VAT should be assessed at the moment the service is supplied. The time of supply for a one-off ESS is the time needed for the completion of the service. Continuous ESS services such as web hosting are deemed supplied at the moment of expiration or the termination of the agreement between the parties. Where parties agree on the issuing of periodical invoices, the time of supply is the last day of the invoicing period (no longer than a calendar year). If the ESS concerns the granting of a license (e.g., a software license), the time of supply would be the date of the invoice’s issuance. 

The VAT base for ESS is the consideration payable to the supplier, increased for ancillary expenses, and decreased for the discounts granted at the time of supply. 

Although the new VAT rules make the assessment of VAT for ESS suppliers simpler, regulation and oversight of foreign providers of ESS will be a challenging task for the STA. This is because the STA does not have efficient instruments to crosscheck cross-border transactions – especially payments made by consumers. Also, in some recent cases involving the STA’s attempts to collect VAT for supplies carried by foreign VAT payers, the STA was unsure whether to collect the VAT from a VAT representative or a foreign taxpayer.

New VAT rules would likely increase the price payable for ESS unless foreign suppliers agree to bear the VAT expense. Large global providers of digital content have obviously considered the effects of the new VAT rules, as some of them have already registered for VAT in Serbia in order to be compliant.

By Branimir Rajsic, Senior Consultant, Karanovic & Nikolic 

This Article was originally published in Issue 4.11 of the CEE Legal Matters Magazine. If you would like to receive a hard copy of the magazine, you can subscribe here.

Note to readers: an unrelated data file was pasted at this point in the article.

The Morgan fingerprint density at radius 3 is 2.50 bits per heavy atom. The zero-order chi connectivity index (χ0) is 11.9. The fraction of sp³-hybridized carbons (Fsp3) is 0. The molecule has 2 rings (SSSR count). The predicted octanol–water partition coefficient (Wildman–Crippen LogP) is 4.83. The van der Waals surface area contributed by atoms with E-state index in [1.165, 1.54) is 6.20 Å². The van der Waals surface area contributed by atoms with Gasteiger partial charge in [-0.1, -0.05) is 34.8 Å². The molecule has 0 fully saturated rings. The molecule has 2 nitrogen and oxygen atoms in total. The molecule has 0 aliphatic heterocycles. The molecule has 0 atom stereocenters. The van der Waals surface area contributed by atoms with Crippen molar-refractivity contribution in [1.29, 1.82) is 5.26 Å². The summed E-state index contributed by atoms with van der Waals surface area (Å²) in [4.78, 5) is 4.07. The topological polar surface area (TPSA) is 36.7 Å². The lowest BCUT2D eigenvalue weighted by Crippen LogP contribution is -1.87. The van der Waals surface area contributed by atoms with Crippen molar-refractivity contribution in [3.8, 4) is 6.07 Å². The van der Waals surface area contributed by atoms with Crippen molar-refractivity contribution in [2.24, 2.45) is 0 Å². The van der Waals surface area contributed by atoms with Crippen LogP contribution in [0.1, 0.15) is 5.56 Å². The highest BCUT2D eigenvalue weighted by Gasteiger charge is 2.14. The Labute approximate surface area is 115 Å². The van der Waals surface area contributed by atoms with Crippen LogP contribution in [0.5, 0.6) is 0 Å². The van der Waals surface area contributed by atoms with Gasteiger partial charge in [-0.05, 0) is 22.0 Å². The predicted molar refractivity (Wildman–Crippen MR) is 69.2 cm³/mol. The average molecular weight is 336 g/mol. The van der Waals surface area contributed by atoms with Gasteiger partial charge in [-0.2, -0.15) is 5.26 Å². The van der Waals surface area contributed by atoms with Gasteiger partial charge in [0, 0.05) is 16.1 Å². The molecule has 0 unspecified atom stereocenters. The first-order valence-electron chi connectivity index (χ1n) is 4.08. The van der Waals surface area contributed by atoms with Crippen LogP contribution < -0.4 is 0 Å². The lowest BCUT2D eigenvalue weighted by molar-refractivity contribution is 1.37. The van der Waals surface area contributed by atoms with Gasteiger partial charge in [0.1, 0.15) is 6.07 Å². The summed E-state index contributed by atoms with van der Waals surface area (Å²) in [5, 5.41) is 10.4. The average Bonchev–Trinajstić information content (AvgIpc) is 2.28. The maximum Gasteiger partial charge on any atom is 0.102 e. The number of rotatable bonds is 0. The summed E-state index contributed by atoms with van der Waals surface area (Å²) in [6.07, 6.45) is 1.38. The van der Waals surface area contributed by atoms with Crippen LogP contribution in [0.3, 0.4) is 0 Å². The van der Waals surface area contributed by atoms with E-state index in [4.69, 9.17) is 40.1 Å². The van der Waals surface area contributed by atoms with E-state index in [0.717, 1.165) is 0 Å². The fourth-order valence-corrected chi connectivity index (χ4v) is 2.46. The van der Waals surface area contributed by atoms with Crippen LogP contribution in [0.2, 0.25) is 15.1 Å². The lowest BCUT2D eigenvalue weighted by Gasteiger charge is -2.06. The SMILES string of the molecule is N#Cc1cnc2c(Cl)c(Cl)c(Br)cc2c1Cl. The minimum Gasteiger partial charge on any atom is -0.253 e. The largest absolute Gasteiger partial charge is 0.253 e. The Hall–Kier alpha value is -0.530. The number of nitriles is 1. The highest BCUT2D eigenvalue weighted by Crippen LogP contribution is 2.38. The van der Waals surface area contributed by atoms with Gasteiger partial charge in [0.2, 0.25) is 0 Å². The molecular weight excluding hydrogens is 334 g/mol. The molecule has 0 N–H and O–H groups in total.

Serbia Knowledge Partner

SOG in cooperation with Kinstellar is a full-service business law firm in Serbia that provides foreign and domestic clients with premium-quality legal advice and assistance across a wide range of key areas of corporate law. The firm was founded in 2015 by a group of seasoned, internationally-trained lawyers. SOG has developed a distinctively dynamic culture, bringing together top talent, fostering entrepreneurship, and maintaining exceptional relationships with its clients.

SOG has achieved consistent growth in the volume of its business, accompanied by an exponential increase in the number of hired associate lawyers and the firm’s network of business contacts. SOG has a robust client base of multinationals, investment and private equity firms, and financial institutions. Clients praise SOG for being commercially minded, very responsive and knowledgeable.

Establishing permanent cooperation with Kinstellar is part of realising SOG's long-term development strategy to be the leading provider of legal services in the Western Balkans market.

Firm's website: https://www.kinstellar.com/